Farmers had sometimes been disappointed that the offspring of supposedly superior sires did not perform well in their commercial environments. Research had shown that the phenomenon of genotype-environment interaction, which comprised the reranking of sires, was common when environments differed in respect to some form of stress.

The most common stressors were climatic, nutritional, or disease related. Overseas research had shown that animals selected in harder environments could have offspring that performed well in easier environments, whereas animals selected in easy environments often did not achieve good offspring performance when managed in a harder environment.

In the 1960s Professor Rae at Massey University designed an experiment, which ran for many years, where a farm was divided in half and the ewes and their replacements on each half were managed for their entire lives at different stocking rates, but the same sires generated replacement offspring in both halves.

Challenge of commercial conditions

The WRIG members followed the findings of this study and adopted recommendations to avoid problems due to genotype-environment interactions by ensuring their ram breeding flocks were challenged under commercial conditions, often managed within their own larger commercial flocks operating at higher stocking rates than were normal for ram breeders.

Ram buyers were encouraged to purchase rams from breeders whose environments for challenging and selecting rams were similar or harder than their own environments.

The methods for ranking sheep that were adopted in the national evaluation systems prior to SIL were not capable of comparing animals across different cohorts.

The first step in analysing performance records was to deviate them from the cohort average, and this meant that it was not possible to compare rams across cohorts from different years or cohorts from different flocks.

It was therefore not possible to estimate genetic trend from national performance data. Dr Henderson from Cornell University in upstate New York invented an improved method for ranking animals during his PhD at Iowa State University in the 1950s, but algorithms that made it practical to implement his approach were not available until the late 1970s.

During a visit to NZ in 1980 Henderson suggested his method could be used to compare animals across flocks or years and to estimate genetic trend. Dr Blair from Massey University published the research that demonstrated this was the case, and one of my first jobs at Massey from 1982 was to apply those approaches to pedigree and performance records collected in both our pig breeding and sheep breeding industries.

The records from WRIG breeders were among the first I used to demonstrate genetic progress from every flock in the national sheep improvement scheme.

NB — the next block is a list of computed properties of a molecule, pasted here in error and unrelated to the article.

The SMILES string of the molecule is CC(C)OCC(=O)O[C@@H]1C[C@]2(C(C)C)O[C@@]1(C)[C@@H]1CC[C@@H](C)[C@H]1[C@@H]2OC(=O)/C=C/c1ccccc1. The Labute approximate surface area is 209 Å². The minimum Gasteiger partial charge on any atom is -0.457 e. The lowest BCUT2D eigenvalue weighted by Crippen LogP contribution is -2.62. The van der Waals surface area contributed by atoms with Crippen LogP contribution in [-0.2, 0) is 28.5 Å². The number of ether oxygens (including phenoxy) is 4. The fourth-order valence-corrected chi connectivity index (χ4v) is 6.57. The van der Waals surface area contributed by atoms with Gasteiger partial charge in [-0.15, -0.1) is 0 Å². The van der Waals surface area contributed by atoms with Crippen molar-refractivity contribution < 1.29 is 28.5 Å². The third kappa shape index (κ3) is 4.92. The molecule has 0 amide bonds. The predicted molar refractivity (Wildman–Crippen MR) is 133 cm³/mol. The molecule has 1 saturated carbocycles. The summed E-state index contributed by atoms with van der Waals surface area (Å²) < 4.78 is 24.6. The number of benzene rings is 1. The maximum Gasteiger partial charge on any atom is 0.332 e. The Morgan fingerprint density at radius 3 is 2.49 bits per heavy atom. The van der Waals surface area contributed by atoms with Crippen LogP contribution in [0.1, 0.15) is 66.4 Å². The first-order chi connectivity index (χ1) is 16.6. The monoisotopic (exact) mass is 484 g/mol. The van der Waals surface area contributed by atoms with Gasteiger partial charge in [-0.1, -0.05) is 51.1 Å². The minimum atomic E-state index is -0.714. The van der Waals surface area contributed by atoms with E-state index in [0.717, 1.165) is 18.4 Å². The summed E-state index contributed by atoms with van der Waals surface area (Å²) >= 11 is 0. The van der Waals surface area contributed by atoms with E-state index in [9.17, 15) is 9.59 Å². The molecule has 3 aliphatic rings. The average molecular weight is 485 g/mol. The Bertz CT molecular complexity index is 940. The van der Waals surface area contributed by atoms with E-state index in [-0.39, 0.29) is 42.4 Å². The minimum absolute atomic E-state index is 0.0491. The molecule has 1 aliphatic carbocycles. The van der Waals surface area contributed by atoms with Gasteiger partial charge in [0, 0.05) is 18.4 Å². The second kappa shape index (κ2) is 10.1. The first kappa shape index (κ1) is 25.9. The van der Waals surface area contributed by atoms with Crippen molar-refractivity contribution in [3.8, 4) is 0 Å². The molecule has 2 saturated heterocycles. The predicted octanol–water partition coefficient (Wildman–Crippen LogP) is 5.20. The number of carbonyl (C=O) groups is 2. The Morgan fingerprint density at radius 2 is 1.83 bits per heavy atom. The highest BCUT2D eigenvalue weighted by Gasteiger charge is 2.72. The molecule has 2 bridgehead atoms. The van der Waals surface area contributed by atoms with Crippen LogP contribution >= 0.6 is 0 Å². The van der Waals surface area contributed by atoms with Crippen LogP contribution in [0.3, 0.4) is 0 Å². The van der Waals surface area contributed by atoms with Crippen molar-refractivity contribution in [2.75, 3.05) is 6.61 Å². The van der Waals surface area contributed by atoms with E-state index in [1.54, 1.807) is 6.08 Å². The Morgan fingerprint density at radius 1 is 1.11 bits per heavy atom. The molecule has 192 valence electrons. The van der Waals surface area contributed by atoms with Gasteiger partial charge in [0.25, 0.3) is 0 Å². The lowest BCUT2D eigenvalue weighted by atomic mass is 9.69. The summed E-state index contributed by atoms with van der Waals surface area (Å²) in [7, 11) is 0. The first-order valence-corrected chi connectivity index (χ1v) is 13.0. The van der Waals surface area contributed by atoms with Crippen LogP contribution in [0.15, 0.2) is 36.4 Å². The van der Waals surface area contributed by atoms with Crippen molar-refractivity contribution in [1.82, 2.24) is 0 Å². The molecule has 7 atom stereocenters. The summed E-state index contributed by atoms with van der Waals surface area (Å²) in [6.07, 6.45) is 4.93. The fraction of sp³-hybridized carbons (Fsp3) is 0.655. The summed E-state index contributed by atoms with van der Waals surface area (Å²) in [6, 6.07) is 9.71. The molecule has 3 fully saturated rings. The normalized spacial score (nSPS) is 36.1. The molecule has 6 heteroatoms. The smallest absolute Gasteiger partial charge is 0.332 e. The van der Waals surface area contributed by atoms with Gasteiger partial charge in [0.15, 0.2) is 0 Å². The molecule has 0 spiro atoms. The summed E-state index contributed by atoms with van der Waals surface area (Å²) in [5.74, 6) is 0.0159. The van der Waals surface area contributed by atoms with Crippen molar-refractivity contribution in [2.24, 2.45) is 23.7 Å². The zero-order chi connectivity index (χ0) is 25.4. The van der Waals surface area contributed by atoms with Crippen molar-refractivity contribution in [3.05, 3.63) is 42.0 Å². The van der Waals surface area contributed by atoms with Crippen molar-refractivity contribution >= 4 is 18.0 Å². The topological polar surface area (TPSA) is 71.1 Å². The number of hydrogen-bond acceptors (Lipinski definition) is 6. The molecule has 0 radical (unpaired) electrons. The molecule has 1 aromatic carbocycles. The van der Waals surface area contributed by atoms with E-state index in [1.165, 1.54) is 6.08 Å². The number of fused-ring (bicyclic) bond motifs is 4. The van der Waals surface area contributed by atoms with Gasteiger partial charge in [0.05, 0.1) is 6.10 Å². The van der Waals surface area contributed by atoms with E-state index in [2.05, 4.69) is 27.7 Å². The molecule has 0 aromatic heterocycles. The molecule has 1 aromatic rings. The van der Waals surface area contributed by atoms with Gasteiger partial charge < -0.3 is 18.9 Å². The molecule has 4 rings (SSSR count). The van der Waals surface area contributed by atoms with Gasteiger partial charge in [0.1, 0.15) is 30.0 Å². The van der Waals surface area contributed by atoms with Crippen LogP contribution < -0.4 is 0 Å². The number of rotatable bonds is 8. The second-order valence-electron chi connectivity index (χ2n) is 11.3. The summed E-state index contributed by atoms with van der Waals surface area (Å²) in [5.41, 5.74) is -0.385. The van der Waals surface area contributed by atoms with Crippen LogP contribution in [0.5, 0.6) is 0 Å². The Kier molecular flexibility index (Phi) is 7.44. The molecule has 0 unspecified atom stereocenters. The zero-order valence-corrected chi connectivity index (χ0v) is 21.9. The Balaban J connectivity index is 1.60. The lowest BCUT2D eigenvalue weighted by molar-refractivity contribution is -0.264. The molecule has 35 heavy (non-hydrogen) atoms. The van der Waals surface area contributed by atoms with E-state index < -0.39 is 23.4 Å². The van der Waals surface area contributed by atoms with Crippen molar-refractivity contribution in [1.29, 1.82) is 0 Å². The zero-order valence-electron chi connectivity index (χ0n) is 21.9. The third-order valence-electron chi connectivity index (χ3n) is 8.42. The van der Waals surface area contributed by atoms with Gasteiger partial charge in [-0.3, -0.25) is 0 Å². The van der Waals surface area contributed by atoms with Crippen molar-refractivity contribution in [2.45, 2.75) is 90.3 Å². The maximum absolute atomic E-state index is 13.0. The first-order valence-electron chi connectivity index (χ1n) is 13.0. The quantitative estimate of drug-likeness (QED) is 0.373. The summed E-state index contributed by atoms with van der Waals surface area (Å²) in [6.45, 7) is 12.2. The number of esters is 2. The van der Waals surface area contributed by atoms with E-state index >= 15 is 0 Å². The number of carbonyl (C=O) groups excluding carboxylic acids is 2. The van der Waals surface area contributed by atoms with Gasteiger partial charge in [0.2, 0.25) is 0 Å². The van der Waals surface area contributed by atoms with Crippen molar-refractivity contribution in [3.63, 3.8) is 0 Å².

The opportunity to extend these findings to compare animals across flocks was immediately apparent to WRIG members and they formed a core component of the Eastern Romney Sire Reference scheme to test this approach. Each participant used at least one two-tooth ram and at least one older ram from the ram teams that were being used by every other participant in the scheme.

As many as 10% total matings were to reference sires. The prototype across-flock rankings we ran for WRIG members for many years stimulated the rollout of across-flock rankings for connected flocks in SIL. The reference sire concept was adopted by Beef + Lamb NZ for their central progeny testing programme, which provided the links or connections for across-flock analyses that are now widely used by many SIL breeders.

Having established prolific flocks of sheep under commercial conditions as a result of many years of selection on objective sire performance, the WRIG members shifted their attention to consider terminal sire performance of dual-purpose Romneys. New traits were of interest to commercial farmers, such as dressing-out percentage and yield of valuable cuts.

At their own expense WRIG formed a commercial progeny test to directly compare the growth, carcase and meat performance of their dual-purpose animals. Whereas some other breeders were considering ultrasound scanning or CAT scanning to assess carcase attributes, the ability to use ram lambs as sires and to harvest the resulting progeny prior to the next breeding season made a direct measure of terminal performance appealing. The results demonstrated substantial variation in the economic performance of offspring of different sires. Such variation forms the foundation for WRIG breeders to implement effective selection.

Over the last 50 years WRIG members, some of whom are now the third generation of active participants in the group, have experienced the shift in farming from a focus on profit alone to a triple bottom line including welfare of the environment and welfare of all the human and animal lives that comprise or interact with family farms.

Attributes sustainable sheep farming systems will need in the future will be different from what they were in the past. Meeting those needs will not simply be about adopting new tools and technologies but will involve first imagining the future and then implementing technologies both old and new to realise the breeding objectives that accommodate that vision.

I won’t be around in 50 years to enjoy the 100th anniversary of the Wairarapa Romney Improvement Group but the future I imagine involves continued innovation based on collaboration between farmers and scientists, with a suitable business model for funding sheep breeding programmes on family farms.

  • Professor Garrick is chief Scientist and director of the Al Rae Centre, Ruakura and in recent years worked at Iowa State University, US.